A VIEW OF VENICE BY MONET AT SOTHEBY’S

    Sunday, December 23rd, 2018

    Claude Monet – Le Palais Ducal

    A rare view of Venice by Claude Monet will come to auction for the first time at Sotheby’s Impressionist and Modern Art evening sale in London on February 26. Le Palais Ducal has been in the same family collection since 1925 when it was acquired by Erich Goeritz, a Berlin-based textile manufacturer. Goeritz built an extensive collection that was both eclectic and forward-thinking, counting among its number celebrated works such as Édouard Manet’s Un bar aux Folies-Bergère, now in the Courtauld Insitute of Art, London.  Philanthropic in his artistic endeavours he gifted a substantial number of works to the newly founded Tel Aviv Museum of Art in 1933 as well as donating to British institutions including the British Museum and the Tate

    Claude Monet arrived in Venice on 1 October 1908 – and, taken aback by the splendour of what he saw, the artist declared the city ‘too beautiful to paint’. Enchanted by the city, Monet painted just under forty canvases during the course of his three month stay, the greater part of which adorn the walls of museums across the globe. This one depicts the historic Gothic façade of the Doge’s palace, and it belongs to a celebrated group of three works painted from the vantage of a boat moored along the canal, one of which is held in the collection of the Brooklyn Museum in New York.  Painted in 1908 Le Palais Ducal is estimated at £20-30 million.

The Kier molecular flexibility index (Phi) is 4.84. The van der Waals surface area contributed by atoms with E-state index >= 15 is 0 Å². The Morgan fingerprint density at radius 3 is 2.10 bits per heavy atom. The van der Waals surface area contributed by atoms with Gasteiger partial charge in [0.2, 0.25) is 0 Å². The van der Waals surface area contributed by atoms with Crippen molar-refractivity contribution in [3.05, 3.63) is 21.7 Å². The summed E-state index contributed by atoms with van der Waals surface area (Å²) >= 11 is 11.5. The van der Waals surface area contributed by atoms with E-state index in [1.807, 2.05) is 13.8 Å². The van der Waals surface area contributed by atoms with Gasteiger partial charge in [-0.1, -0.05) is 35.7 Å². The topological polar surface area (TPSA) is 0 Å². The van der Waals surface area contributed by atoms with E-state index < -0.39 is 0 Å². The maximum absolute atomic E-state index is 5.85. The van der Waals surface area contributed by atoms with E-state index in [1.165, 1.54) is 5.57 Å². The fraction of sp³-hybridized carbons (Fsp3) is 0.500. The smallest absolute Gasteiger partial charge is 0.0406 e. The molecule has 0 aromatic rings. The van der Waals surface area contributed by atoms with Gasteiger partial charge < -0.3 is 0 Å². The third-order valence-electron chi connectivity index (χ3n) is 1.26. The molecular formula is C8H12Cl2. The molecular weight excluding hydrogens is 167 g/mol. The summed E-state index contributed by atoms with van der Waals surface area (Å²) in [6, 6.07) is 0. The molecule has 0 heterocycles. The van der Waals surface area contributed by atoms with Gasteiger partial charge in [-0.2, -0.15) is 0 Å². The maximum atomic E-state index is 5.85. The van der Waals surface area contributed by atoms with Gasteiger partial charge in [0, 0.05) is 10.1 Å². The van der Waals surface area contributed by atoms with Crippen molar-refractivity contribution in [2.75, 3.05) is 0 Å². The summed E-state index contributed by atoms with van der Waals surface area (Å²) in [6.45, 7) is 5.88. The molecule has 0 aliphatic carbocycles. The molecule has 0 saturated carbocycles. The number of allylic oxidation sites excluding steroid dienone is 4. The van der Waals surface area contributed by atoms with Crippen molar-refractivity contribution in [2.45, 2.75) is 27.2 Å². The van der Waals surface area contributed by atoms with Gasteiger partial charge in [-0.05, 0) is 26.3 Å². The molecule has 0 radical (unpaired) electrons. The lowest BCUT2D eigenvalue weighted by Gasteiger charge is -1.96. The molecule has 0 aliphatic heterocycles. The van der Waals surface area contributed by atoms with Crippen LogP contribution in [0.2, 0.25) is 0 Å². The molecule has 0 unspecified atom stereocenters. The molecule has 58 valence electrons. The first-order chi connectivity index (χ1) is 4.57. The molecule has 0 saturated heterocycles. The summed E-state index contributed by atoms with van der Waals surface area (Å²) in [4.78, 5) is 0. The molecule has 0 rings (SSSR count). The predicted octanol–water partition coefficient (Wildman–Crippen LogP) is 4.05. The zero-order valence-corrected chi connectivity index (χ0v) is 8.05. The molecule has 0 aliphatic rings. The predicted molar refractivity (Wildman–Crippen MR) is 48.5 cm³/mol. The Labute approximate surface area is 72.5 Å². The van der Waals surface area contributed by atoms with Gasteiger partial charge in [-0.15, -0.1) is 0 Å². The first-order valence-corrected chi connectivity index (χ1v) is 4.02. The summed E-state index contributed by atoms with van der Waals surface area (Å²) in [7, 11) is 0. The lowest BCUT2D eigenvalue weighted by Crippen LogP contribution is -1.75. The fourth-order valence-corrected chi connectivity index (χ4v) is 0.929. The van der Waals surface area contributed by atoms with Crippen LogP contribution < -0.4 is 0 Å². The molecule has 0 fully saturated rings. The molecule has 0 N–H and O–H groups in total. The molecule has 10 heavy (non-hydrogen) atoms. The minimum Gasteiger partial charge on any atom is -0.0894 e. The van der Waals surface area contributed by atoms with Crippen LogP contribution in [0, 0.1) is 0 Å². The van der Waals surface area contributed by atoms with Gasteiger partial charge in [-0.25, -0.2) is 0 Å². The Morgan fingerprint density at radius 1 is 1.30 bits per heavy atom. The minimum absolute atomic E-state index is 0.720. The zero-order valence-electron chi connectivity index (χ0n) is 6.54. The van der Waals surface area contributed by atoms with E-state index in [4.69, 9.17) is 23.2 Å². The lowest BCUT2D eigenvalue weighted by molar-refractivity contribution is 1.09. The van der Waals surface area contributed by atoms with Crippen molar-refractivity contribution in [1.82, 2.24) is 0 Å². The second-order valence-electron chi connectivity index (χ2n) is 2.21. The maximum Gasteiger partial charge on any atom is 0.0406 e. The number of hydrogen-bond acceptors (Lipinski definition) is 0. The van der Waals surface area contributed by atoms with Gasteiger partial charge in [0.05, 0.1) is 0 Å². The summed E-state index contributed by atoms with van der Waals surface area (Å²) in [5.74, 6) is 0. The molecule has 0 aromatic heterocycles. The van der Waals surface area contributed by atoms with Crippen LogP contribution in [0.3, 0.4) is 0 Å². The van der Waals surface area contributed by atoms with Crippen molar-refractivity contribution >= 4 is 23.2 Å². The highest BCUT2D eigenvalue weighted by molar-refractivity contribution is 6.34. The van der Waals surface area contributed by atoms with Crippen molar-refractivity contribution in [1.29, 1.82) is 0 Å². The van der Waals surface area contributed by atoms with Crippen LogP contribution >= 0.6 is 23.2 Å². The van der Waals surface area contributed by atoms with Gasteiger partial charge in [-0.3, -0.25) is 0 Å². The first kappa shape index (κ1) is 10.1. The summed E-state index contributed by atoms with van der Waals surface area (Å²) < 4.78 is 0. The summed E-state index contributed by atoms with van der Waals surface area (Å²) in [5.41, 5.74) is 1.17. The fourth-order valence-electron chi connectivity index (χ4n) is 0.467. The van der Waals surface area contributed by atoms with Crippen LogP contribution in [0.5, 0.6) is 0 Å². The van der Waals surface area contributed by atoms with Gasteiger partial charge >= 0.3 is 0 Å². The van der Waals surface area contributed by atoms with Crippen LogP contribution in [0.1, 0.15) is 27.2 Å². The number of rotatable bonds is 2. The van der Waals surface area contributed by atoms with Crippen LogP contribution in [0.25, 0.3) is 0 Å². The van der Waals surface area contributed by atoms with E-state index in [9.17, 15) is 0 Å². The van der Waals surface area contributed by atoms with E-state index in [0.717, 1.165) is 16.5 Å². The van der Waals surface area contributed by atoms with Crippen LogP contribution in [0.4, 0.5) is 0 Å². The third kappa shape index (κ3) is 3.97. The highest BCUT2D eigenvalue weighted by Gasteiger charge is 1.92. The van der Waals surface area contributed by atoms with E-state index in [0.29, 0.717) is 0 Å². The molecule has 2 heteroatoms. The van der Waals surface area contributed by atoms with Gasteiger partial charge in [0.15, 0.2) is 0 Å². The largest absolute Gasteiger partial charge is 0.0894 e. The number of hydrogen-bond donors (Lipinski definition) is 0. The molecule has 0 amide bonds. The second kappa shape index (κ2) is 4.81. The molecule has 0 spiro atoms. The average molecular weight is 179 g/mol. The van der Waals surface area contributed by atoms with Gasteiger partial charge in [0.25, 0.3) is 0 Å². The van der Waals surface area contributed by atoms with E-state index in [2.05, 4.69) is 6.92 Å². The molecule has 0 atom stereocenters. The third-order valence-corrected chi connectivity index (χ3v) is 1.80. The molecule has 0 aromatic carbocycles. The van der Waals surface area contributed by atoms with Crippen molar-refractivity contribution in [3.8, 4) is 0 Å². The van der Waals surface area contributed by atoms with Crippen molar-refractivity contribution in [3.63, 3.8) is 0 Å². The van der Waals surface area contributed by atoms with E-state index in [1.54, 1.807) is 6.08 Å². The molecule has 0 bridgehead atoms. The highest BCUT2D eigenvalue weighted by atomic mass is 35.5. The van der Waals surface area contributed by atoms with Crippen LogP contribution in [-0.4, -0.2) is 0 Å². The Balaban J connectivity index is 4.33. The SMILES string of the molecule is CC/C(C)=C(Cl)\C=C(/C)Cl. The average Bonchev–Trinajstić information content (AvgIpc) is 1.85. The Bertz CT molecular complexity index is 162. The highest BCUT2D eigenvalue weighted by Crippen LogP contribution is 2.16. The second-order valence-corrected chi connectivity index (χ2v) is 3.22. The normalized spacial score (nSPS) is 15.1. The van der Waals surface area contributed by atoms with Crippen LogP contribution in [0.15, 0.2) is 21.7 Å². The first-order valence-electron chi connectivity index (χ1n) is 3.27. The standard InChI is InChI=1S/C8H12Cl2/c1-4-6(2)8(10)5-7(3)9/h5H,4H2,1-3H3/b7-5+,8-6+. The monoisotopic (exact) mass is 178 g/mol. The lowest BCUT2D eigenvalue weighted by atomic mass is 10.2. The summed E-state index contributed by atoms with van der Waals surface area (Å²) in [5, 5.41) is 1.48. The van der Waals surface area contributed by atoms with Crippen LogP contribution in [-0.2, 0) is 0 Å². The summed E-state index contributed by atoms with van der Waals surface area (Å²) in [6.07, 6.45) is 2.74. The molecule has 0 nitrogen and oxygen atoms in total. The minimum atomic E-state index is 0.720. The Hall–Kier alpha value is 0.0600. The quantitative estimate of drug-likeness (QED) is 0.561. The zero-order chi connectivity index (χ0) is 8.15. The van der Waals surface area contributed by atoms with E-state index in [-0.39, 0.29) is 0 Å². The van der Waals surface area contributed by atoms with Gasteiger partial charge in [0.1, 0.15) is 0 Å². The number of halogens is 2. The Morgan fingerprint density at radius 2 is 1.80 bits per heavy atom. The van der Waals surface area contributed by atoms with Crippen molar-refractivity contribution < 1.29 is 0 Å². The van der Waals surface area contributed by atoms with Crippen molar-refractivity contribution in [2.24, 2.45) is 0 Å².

SOTHEBY’S AUCTION SALES TOTAL $5.3 BILLION IN 2018

    Friday, December 21st, 2018

    Auctions at Sotheby’s worldwide totalled $5.3 billion in 2018.  This is a 12% increase over 2017. Online buyers spent more than $200 million this year and 25% of all lots sold in 2018 were sold online.  The top lot of the year at any auction house was Modigliani’s Nu Couche which sold for $157.2 million in New York in May.  This was the highest auction price in Sotheby’s history.

    Queen Marie Antoinette’s pearl sold for $36.2 million in Geneva in November.

    Amedeo Modigliani Nu couché (sur le côté gauche) Signed Modigliani (lower left)